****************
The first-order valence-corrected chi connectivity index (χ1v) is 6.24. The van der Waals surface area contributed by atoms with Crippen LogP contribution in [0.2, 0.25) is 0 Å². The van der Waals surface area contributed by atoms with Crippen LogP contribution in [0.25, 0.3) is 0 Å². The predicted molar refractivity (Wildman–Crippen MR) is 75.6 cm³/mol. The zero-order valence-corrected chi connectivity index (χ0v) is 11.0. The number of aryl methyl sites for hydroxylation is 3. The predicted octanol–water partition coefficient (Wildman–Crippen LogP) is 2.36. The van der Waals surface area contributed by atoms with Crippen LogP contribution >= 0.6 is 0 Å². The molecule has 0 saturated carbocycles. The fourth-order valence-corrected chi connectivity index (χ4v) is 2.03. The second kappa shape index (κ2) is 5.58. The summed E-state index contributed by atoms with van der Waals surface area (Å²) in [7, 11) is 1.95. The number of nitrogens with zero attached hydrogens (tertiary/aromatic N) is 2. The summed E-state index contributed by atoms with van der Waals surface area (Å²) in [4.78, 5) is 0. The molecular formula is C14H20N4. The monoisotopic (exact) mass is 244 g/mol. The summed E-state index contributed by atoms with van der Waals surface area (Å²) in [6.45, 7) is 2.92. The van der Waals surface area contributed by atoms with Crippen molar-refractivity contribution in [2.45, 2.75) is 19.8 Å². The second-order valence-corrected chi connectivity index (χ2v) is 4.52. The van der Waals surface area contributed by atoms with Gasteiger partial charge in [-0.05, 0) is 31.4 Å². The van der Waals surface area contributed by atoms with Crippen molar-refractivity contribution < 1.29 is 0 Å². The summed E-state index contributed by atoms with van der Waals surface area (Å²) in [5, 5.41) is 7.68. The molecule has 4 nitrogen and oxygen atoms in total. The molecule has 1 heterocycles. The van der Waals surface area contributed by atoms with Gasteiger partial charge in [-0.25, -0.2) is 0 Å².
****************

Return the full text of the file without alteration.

The first-order valence-corrected chi connectivity index (χ1v) is 6.24. The van der Waals surface area contributed by atoms with Crippen LogP contribution in [0.2, 0.25) is 0 Å². The van der Waals surface area contributed by atoms with Crippen LogP contribution in [0.25, 0.3) is 0 Å². The predicted molar refractivity (Wildman–Crippen MR) is 75.6 cm³/mol. The zero-order valence-corrected chi connectivity index (χ0v) is 11.0. The number of aryl methyl sites for hydroxylation is 3. The predicted octanol–water partition coefficient (Wildman–Crippen LogP) is 2.36. The van der Waals surface area contributed by atoms with Crippen LogP contribution >= 0.6 is 0 Å². The molecule has 0 saturated carbocycles. The fourth-order valence-corrected chi connectivity index (χ4v) is 2.03. The second kappa shape index (κ2) is 5.58. The summed E-state index contributed by atoms with van der Waals surface area (Å²) in [7, 11) is 1.95. The number of nitrogens with zero attached hydrogens (tertiary/aromatic N) is 2. The summed E-state index contributed by atoms with van der Waals surface area (Å²) in [4.78, 5) is 0. The molecular formula is C14H20N4. The monoisotopic (exact) mass is 244 g/mol. The summed E-state index contributed by atoms with van der Waals surface area (Å²) in [6.45, 7) is 2.92. The van der Waals surface area contributed by atoms with Crippen molar-refractivity contribution in [2.45, 2.75) is 19.8 Å². The second-order valence-corrected chi connectivity index (χ2v) is 4.52. The van der Waals surface area contributed by atoms with Gasteiger partial charge in [-0.05, 0) is 31.4 Å². The van der Waals surface area contributed by atoms with Crippen molar-refractivity contribution < 1.29 is 0 Å². The summed E-state index contributed by atoms with van der Waals surface area (Å²) in [5, 5.41) is 7.68. The molecule has 4 nitrogen and oxygen atoms in total. The molecule has 1 heterocycles. The van der Waals surface area contributed by atoms with Gasteiger partial charge in [-0.25, -0.2) is 0 Å².